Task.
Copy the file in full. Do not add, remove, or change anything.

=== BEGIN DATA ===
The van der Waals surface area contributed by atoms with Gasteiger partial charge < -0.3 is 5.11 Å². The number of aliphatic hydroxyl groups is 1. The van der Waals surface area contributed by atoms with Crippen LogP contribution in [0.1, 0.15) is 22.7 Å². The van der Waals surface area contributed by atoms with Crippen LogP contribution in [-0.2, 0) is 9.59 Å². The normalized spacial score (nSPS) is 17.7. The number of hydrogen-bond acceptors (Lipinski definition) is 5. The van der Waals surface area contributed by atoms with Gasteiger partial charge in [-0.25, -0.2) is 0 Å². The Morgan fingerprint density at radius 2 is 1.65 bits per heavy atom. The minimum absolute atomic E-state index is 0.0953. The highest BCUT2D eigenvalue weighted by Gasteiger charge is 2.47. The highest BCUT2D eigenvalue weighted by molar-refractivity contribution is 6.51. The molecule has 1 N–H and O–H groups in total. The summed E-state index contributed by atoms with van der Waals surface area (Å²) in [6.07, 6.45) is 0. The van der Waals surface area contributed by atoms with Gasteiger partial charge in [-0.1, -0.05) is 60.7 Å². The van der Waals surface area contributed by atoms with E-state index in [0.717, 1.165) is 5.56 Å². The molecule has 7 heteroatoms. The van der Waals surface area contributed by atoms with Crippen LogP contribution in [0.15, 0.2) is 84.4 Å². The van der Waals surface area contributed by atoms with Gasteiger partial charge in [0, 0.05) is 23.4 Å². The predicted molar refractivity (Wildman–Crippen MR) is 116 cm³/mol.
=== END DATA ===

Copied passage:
The van der Waals surface area contributed by atoms with Gasteiger partial charge < -0.3 is 5.11 Å². The number of aliphatic hydroxyl groups is 1. The van der Waals surface area contributed by atoms with Crippen LogP contribution in [0.1, 0.15) is 22.7 Å². The van der Waals surface area contributed by atoms with Crippen LogP contribution in [-0.2, 0) is 9.59 Å². The normalized spacial score (nSPS) is 17.7. The number of hydrogen-bond acceptors (Lipinski definition) is 5. The van der Waals surface area contributed by atoms with Gasteiger partial charge in [-0.25, -0.2) is 0 Å². The Morgan fingerprint density at radius 2 is 1.65 bits per heavy atom. The minimum absolute atomic E-state index is 0.0953. The highest BCUT2D eigenvalue weighted by Gasteiger charge is 2.47. The highest BCUT2D eigenvalue weighted by molar-refractivity contribution is 6.51. The molecule has 1 N–H and O–H groups in total. The summed E-state index contributed by atoms with van der Waals surface area (Å²) in [6.07, 6.45) is 0. The van der Waals surface area contributed by atoms with Gasteiger partial charge in [-0.1, -0.05) is 60.7 Å². The van der Waals surface area contributed by atoms with E-state index in [0.717, 1.165) is 5.56 Å². The molecule has 7 heteroatoms. The van der Waals surface area contributed by atoms with Crippen LogP contribution in [0.15, 0.2) is 84.4 Å². The van der Waals surface area contributed by atoms with Gasteiger partial charge in [0, 0.05) is 23.4 Å². The predicted molar refractivity (Wildman–Crippen MR) is 116 cm³/mol.